Forum for Science, Industry and Business

Sponsored by:     3M 
Search our Site:

 

Sniffer Dog on a Chip

15.09.2010
Highly sensitive TNT detection with nanowires

To thwart possible terrorist attacks and to detect contamination on sites of former military installations, researchers have been concentrating their efforts in recent years on methods for the detection and analysis of explosives.

Fernando Patolsky and his team at the University of Tel Aviv have now developed a novel sensor chip that detects trinitrotoluene (TNT), as well as other explosive species, with high sensitivity and without a concentration step. As the Israeli researchers report in the journal Angewandte Chemie, their detector is superior to sniffer dogs and all other previous detection methods for this explosive.

The difficulty with the detection of explosives such as TNT is their extremely low volatility. Methods available for the analysis of air samples are expensive and time-consuming, and require large, bulky instruments, laborious sample preparation, and expert handling. “There is a need for an inexpensive, miniaturizable method that allows for quick, easy, and robust high-throughput analysis in the field,” says Patolsky.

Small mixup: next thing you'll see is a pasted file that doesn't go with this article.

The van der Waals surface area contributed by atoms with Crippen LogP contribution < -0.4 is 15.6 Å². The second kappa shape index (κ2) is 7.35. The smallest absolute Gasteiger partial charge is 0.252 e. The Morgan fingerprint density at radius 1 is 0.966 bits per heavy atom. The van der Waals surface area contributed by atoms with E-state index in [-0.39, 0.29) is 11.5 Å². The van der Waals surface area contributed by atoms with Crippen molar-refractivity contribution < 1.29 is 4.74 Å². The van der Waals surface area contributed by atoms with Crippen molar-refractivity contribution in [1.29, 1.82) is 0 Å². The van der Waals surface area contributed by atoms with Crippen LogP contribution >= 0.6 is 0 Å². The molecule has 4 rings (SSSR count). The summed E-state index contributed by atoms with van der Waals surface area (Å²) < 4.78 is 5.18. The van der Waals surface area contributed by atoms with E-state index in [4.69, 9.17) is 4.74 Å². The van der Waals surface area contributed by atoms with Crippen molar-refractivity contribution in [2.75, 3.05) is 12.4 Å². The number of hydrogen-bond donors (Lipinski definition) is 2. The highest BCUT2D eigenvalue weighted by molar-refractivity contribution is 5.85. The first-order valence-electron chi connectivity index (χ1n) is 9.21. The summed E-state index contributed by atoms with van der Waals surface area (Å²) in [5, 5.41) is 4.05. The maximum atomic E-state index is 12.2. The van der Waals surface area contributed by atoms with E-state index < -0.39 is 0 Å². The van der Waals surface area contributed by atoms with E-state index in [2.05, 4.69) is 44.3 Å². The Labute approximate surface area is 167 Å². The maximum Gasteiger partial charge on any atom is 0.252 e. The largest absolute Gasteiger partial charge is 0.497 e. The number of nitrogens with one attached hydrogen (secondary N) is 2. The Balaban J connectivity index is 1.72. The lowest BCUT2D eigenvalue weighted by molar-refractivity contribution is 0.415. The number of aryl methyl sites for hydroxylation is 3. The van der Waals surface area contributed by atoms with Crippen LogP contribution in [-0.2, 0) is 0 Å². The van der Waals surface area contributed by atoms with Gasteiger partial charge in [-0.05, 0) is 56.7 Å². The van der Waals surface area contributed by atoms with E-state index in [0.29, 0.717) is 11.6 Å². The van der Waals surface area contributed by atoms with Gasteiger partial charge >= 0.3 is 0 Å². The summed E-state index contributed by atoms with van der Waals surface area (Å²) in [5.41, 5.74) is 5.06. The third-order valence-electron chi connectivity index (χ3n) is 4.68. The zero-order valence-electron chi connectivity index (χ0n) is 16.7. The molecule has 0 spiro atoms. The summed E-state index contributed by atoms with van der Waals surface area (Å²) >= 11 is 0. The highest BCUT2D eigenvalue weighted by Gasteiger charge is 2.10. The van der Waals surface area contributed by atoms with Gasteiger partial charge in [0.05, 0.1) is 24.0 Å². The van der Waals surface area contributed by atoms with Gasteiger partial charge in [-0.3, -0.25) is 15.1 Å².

The scientists built their sensor using the principle of a nanoscale field-effect transistor. In contrast to a current-controlled classical transistor, a field-effect transistor is switched by means of an electric field. At the core of the device are nanowires made of the semiconductor silicon. These were coated with a molecular layer made from special silicon compounds that contains amino groups (NH2). TNT molecules bind to these amino groups in the form of charge-transfer complexes. The binding process involves the transfer of electrons from the electron-rich amino groups to the electron-poor TNT. This change in the charge distribution on the surface of the nanowires modulates the electric field and leads to an abrupt change in the conductivity of the nanowires, which is easily measured.